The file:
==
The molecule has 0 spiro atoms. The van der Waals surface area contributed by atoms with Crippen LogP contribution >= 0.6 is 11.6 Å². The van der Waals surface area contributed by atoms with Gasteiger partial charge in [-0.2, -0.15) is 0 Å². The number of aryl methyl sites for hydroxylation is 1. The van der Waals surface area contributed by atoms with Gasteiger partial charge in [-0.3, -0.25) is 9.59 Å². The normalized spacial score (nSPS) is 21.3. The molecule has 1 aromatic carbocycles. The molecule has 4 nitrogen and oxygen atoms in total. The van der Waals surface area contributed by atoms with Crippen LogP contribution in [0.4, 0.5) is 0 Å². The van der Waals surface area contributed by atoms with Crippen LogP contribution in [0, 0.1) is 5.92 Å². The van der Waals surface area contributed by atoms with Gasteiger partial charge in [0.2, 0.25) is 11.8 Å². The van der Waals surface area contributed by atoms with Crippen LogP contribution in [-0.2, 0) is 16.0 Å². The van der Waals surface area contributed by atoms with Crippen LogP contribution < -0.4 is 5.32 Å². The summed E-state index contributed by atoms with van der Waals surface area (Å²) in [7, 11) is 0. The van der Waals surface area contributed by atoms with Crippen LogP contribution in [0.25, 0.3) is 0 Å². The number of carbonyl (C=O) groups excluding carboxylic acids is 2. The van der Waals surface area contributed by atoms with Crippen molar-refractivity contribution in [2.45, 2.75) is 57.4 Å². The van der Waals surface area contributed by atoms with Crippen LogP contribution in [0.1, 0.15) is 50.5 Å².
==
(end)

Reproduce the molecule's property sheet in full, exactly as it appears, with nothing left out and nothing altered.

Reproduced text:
The molecule has 0 spiro atoms. The van der Waals surface area contributed by atoms with Crippen LogP contribution >= 0.6 is 11.6 Å². The van der Waals surface area contributed by atoms with Gasteiger partial charge in [-0.2, -0.15) is 0 Å². The number of aryl methyl sites for hydroxylation is 1. The van der Waals surface area contributed by atoms with Gasteiger partial charge in [-0.3, -0.25) is 9.59 Å². The normalized spacial score (nSPS) is 21.3. The molecule has 1 aromatic carbocycles. The molecule has 4 nitrogen and oxygen atoms in total. The van der Waals surface area contributed by atoms with Crippen LogP contribution in [0.4, 0.5) is 0 Å². The van der Waals surface area contributed by atoms with Crippen LogP contribution in [0, 0.1) is 5.92 Å². The van der Waals surface area contributed by atoms with Gasteiger partial charge in [0.2, 0.25) is 11.8 Å². The van der Waals surface area contributed by atoms with Crippen LogP contribution in [-0.2, 0) is 16.0 Å². The van der Waals surface area contributed by atoms with Crippen LogP contribution < -0.4 is 5.32 Å². The summed E-state index contributed by atoms with van der Waals surface area (Å²) in [7, 11) is 0. The van der Waals surface area contributed by atoms with Crippen LogP contribution in [0.25, 0.3) is 0 Å². The number of carbonyl (C=O) groups excluding carboxylic acids is 2. The van der Waals surface area contributed by atoms with Crippen molar-refractivity contribution in [2.45, 2.75) is 57.4 Å². The van der Waals surface area contributed by atoms with Crippen LogP contribution in [0.1, 0.15) is 50.5 Å².